TRID Enforcement Ramping Up
By: Greggory B. Oberg, Esq.
Costly TRID Technicalities are Coming: A Deep Dive on CD Contact Information
As many of you are aware, the honeymoon is over when it comes to TRID. A friend of the blog, Ben Giumarra, presented some statistics on this point during the MMBA conference a few months back, based on the FDIC's 2019 Supervisory Highlights publication. In that report, the FDIC outlined the proportion of Level 2 and Level 3 violations, which represent the most severe categories of findings. A full quarter of all violations found in the examination cycle related to TRID. Some estimates have pegged the number as high as 40% of all examination findings as TRID related, when considering the less significant Level 1 violations (not present in FDIC Report).
But this is just the latest evidence of a ramp up in TRID enforcement--both in terms of depth of scrutiny and potential for monetary sanctions. Typically, a Level 3 violation comes with 5 figure restitution.
Commentators and (to the extent you can survey them) auditors have been waiving the red flag on TRID examination risk since before TRID 2.0 came into effect. Now they have empirical evidence of this point, and those of us who have NOT taken this risk seriously are behind the curve.
In short, TRID IS COMING.
Why the Increase in TRID Violations?
In conversations I've had, there seems to be two primary theories are posited to explain the uptick in violations. Consensus seems to say that either A) lenders got lazy in the age of automation and are simply making more mistakes as they increase reliance on automated tools not fully understood by the staff; or B) the regulators gave a grace period, either benevolently with the understanding of the seismic shift TRID represents, or simply because they also have a learning curve.
The first theory can be disposed of relatively quickly; although there are some grains of truth in the background. Sure, on an institutional level--particularly in smaller institutions and non-depository lenders--compliance may simply be lacking. Institutions are relying on tools like Encompass, LoneStar, and Optimal Blue to generate TRID disclosures and set pricing and fees for Good Faith purposes. When you rely on a tool blindly to do its job, you lose the understanding of what it is doing sometimes. I think it's very fair to state that automation has sometimes led to an exodus of old school knowledge in favor of technology solutions and staff geared towards managing these tools. But this cannot fully explain why the industry as a whole is seeing more violations on TRID.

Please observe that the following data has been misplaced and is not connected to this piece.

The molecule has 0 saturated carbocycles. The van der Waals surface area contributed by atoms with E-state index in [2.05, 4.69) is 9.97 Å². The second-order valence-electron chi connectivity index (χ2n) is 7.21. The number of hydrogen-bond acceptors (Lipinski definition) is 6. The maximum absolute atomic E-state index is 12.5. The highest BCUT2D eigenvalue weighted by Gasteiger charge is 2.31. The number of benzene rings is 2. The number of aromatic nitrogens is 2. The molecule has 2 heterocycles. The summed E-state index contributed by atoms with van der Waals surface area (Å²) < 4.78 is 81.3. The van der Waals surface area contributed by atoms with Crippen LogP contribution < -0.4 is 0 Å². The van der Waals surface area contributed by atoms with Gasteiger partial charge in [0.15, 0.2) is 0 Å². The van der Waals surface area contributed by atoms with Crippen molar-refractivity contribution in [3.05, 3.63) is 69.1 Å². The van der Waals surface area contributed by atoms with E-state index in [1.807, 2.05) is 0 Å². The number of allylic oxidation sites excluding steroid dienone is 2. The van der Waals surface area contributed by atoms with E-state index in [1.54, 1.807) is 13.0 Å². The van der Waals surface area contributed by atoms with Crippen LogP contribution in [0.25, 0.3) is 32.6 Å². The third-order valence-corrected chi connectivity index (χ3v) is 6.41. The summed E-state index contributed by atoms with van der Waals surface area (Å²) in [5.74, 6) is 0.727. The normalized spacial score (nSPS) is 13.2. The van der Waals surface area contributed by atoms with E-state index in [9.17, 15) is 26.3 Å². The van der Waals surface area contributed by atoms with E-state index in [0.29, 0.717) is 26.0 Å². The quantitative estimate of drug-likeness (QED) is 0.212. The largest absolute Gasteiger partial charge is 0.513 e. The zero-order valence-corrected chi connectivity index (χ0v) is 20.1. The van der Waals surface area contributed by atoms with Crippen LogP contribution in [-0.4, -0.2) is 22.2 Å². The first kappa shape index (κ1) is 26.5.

Note-A related theory is that lenders have simply stopped caring as much in the age of Trump, supposing that enforcement generally is on the decline. The FDIC focus on TRID in examinations, as evidenced by the previously-unprecedented Supervisory Highlights statistics, seems to indicate lenders may have overplayed their hand if they were banking on a kinder, gentler [insert your regulator here].
My vote goes with Theory Two; regulators just needed ~4 years to get their heads around this thing too.
Regulators Picking Up Steam
TRID is something analogous to String Theory for Mortgages in my mind; in that it both describes the movements of the mortgage market in the macroscopic scale, and defines the movement of minuscule (or technical) elements of a mortgage transaction at the loan-level. Much like String Theory, then, TRID attempts to unify those two realms--the traditional physics of mortgage being the macro scale, and the quantum mechanics of mortgages being the nuts and bolts of how individual transactions are executed.
As with physics, the traditional/macro model evolved first, followed by the micro elements of disclosure. TRID was designed to bridge that chasm, and industry did about as well at accepting it as scientists did with String Theory. I would contend that previous exam cycle enforcement of TRID focused on the understandable--the big picture items of traditional disclosure regimes--by necessity due to the depth of understanding required to enforce the more granular, micro, and technical elements of TRID.